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Old 07-11-2007, 07:29 AM   #1
gentech
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randomized lines


hi
i am trying to createa a randomized number
and then when number is picked by the randomizer
it shows a line..


when you do !test in the game..
it should give a randomized line.
it recognizes !test command

but it says script is wrong..

script :

Code:
#!/bin/sh
rand=$(($RANDOM % 3))
if test $rand -eq 0
then echo "test1"
fi
if test $rand -eq 1 
then
echo "test2"
fi
if test $rand -eq 2 
then
echo "test3"
fi
it gives me this error :
Quote:
addons/test.sh: line 12: syntax error: unexpected end of file

anyone an idea or solution for my problem

Last edited by gentech; 07-11-2007 at 07:41 AM.
 
Old 07-11-2007, 07:41 AM   #2
wjevans_7d1@yahoo.co
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You need a quotation mark before test3.

Hope this helps.
 
Old 07-11-2007, 07:42 AM   #3
muha
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Probably
echo test3"
is missing a "
It should be:
echo "test3"
 
Old 07-11-2007, 07:42 AM   #4
berbae
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change line 12 from
echo test3"
to
echo "test3"
 
Old 07-12-2007, 01:20 AM   #5
gentech
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i tried it.. but still it gives me that error..
 
Old 07-12-2007, 01:55 AM   #6
chrism01
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Ok guys, look at this:

Code:
#!/bin/sh
rand=$(( $RANDOM % 3 ))
if test $rand -eq 0
then
    echo "test1"
fi
if test $rand -eq 1
then
    echo "test2"
fi
if test $rand -eq 2
then
    echo "test3"
fi
will not work.
But replace /bin/sh with /bin/bash or /bin/ksh and it does.
You have to know the syntax of the shell you specified...
 
Old 07-12-2007, 04:14 AM   #7
nx5000
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Quote:
Originally Posted by chrism01
will not work
It depends on what your shell is and how it's configured.
If you are running bash, it doesn't matter because it doesn't really look at the first line (one of bash oddities). So this works on a lot of default install. It works on my machine.

If you are running another one like "dash" then it will look at the first line (shebang).
 
Old 07-12-2007, 05:21 AM   #8
chrism01
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that's what my next line says ..... depends on which shell you use.
Note that (for those who don't know) on Linux sh is often symlinked to bash, but that won't always happen.
In production environments, you should ALWAYS specify the shell to be used, just in case the SW is installed under a user whose default shell turns out to be different.
 
Old 07-12-2007, 11:42 AM   #9
nx5000
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Unfortunatly your 2 posts and mine are not clear enough..
Better:
It depends on which shell calls this script
 
Old 07-13-2007, 01:23 AM   #10
chrism01
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I could be wrong, but I think that's only true if a cmd shell is NOT specifed as the first line.
Otherwise, i think the parent shell (or kernel?) will try to use the shell specified ...
Actually, that happened today at work.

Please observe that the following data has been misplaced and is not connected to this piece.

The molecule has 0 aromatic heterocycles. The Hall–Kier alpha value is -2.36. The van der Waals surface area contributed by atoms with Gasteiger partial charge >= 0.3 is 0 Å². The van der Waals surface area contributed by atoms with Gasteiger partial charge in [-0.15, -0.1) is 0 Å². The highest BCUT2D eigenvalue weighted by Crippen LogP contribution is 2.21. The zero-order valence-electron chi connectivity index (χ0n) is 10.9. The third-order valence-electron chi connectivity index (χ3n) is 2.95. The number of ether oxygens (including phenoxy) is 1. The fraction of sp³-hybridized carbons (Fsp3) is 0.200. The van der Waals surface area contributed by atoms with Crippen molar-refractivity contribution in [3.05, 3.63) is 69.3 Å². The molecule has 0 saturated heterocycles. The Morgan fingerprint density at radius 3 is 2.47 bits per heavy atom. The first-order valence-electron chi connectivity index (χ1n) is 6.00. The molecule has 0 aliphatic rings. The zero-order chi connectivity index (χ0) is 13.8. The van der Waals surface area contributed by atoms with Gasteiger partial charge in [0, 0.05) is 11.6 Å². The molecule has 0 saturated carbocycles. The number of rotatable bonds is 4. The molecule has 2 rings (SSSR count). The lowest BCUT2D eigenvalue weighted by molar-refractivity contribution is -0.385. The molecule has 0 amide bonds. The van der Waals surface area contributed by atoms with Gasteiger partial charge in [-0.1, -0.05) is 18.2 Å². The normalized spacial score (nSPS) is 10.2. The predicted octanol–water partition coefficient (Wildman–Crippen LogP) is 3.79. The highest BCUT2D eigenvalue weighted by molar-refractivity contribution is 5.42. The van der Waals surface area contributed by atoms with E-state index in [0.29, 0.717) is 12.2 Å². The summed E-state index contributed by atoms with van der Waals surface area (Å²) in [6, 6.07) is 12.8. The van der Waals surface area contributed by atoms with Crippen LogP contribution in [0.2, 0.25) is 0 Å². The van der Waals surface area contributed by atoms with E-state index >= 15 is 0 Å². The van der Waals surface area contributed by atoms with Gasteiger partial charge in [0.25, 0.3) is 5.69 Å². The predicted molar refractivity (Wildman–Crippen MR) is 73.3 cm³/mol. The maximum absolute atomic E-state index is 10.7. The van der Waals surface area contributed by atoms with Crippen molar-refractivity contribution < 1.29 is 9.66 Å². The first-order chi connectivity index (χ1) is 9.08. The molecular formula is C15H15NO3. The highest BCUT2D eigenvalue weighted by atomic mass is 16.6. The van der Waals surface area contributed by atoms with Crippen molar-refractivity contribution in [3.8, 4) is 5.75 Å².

Tried to run a script that specified #!/bin/ksh, but it turned out that the local version was in /usr/bin/ksh
 
Old 07-13-2007, 02:10 AM   #11
theYinYeti
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You can explicitely tell what shell to use, as in:
source ./script.sh
or
/bin/ksh ./script.sh

Else the shell used will be the one told on the first line. As said above, on Linux, /bin/sh is often an alias for /bin/bash; however /bin/bash, when called as sh, changes its inner workings to be closer to the behaviour of the old original sh.

In your case, $((...)) is a bash-only feature, hence the problem you had. However this line can be "standardized" with the expr command.

Yves.
 
Old 07-13-2007, 05:58 AM   #12
wjevans_7d1@yahoo.co
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Quoth theYinYeti:

Quote:
on Linux, /bin/sh is often an alias for /bin/bash; however /bin/bash, when called as sh, changes its inner workings to be closer to the behaviour of the old original sh.

In your case, $((...)) is a bash-only feature, hence the problem you had.
That can't be it. I run this:

Code:
#!/bin/sh

echo $((3+5))
and get 8.
 
Old 07-13-2007, 06:02 AM   #13
nx5000
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That's because of what I said, you are running bash.

This script is a "bashism". It will only work for people who have /bin/sh pointing to /bin/bash, I have /bin/sh linked to /bin/dash so it doesn't work.

Whereas the "source", it's a bit different: it executes in the current shell, so it does not spawn a new shell, see this example. Take care
Code:
#!/bin/sh
echo "hi!"
exit

chmod +x script
Try this:
./script
And then this:
source ./script.sh

Last edited by nx5000; 07-13-2007 at 06:05 AM.
 
Old 07-13-2007, 07:20 AM   #14
theYinYeti
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You're right wjevans! The man page changed since I read about this issue back in the early '90. Now it reads like this:
<<When invoked as sh, bash enters posix mode after the startup files are read.>>
and I suppose $((...)) is posix. I stand corrected.

Yves.
 
Old 07-13-2007, 07:33 AM   #15
nx5000
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True $(( works on dash too
I should have checked maybe

These one only work (as expected) in bash:

echo "test" &> /tmp/u
echo d{a,b,c}
echo $(( $RANDOM % 3 ))

...etc

Last edited by nx5000; 07-13-2007 at 07:38 AM.
 
  


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